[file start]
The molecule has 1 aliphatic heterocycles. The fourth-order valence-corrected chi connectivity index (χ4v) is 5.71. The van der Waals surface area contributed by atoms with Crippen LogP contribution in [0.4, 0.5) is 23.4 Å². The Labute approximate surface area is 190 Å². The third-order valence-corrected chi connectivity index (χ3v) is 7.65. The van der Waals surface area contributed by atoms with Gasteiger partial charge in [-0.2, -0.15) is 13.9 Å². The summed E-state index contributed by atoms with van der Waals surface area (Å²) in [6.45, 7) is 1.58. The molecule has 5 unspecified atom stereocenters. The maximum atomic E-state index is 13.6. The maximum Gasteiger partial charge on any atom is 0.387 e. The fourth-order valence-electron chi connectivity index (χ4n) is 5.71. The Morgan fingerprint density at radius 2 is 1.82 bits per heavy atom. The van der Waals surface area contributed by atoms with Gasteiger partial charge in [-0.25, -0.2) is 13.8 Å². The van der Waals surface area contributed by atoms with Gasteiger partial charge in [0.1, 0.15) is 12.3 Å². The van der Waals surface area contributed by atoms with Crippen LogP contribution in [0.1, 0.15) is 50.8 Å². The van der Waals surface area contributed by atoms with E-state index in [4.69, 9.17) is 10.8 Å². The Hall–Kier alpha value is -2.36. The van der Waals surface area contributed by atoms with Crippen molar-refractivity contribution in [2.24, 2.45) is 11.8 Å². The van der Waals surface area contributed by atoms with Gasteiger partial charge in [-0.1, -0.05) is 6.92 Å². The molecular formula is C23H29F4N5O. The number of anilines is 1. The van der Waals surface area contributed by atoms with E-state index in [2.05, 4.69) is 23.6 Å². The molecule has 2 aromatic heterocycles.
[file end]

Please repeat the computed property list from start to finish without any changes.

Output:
The molecule has 1 aliphatic heterocycles. The fourth-order valence-corrected chi connectivity index (χ4v) is 5.71. The van der Waals surface area contributed by atoms with Crippen LogP contribution in [0.4, 0.5) is 23.4 Å². The Labute approximate surface area is 190 Å². The third-order valence-corrected chi connectivity index (χ3v) is 7.65. The van der Waals surface area contributed by atoms with Gasteiger partial charge in [-0.2, -0.15) is 13.9 Å². The summed E-state index contributed by atoms with van der Waals surface area (Å²) in [6.45, 7) is 1.58. The molecule has 5 unspecified atom stereocenters. The maximum atomic E-state index is 13.6. The maximum Gasteiger partial charge on any atom is 0.387 e. The fourth-order valence-electron chi connectivity index (χ4n) is 5.71. The Morgan fingerprint density at radius 2 is 1.82 bits per heavy atom. The van der Waals surface area contributed by atoms with Gasteiger partial charge in [-0.25, -0.2) is 13.8 Å². The van der Waals surface area contributed by atoms with Gasteiger partial charge in [0.1, 0.15) is 12.3 Å². The van der Waals surface area contributed by atoms with Crippen LogP contribution in [0.1, 0.15) is 50.8 Å². The van der Waals surface area contributed by atoms with E-state index in [4.69, 9.17) is 10.8 Å². The Hall–Kier alpha value is -2.36. The van der Waals surface area contributed by atoms with Crippen molar-refractivity contribution in [2.24, 2.45) is 11.8 Å². The van der Waals surface area contributed by atoms with Gasteiger partial charge in [-0.1, -0.05) is 6.92 Å². The molecular formula is C23H29F4N5O. The number of anilines is 1. The van der Waals surface area contributed by atoms with E-state index in [2.05, 4.69) is 23.6 Å². The molecule has 2 aromatic heterocycles.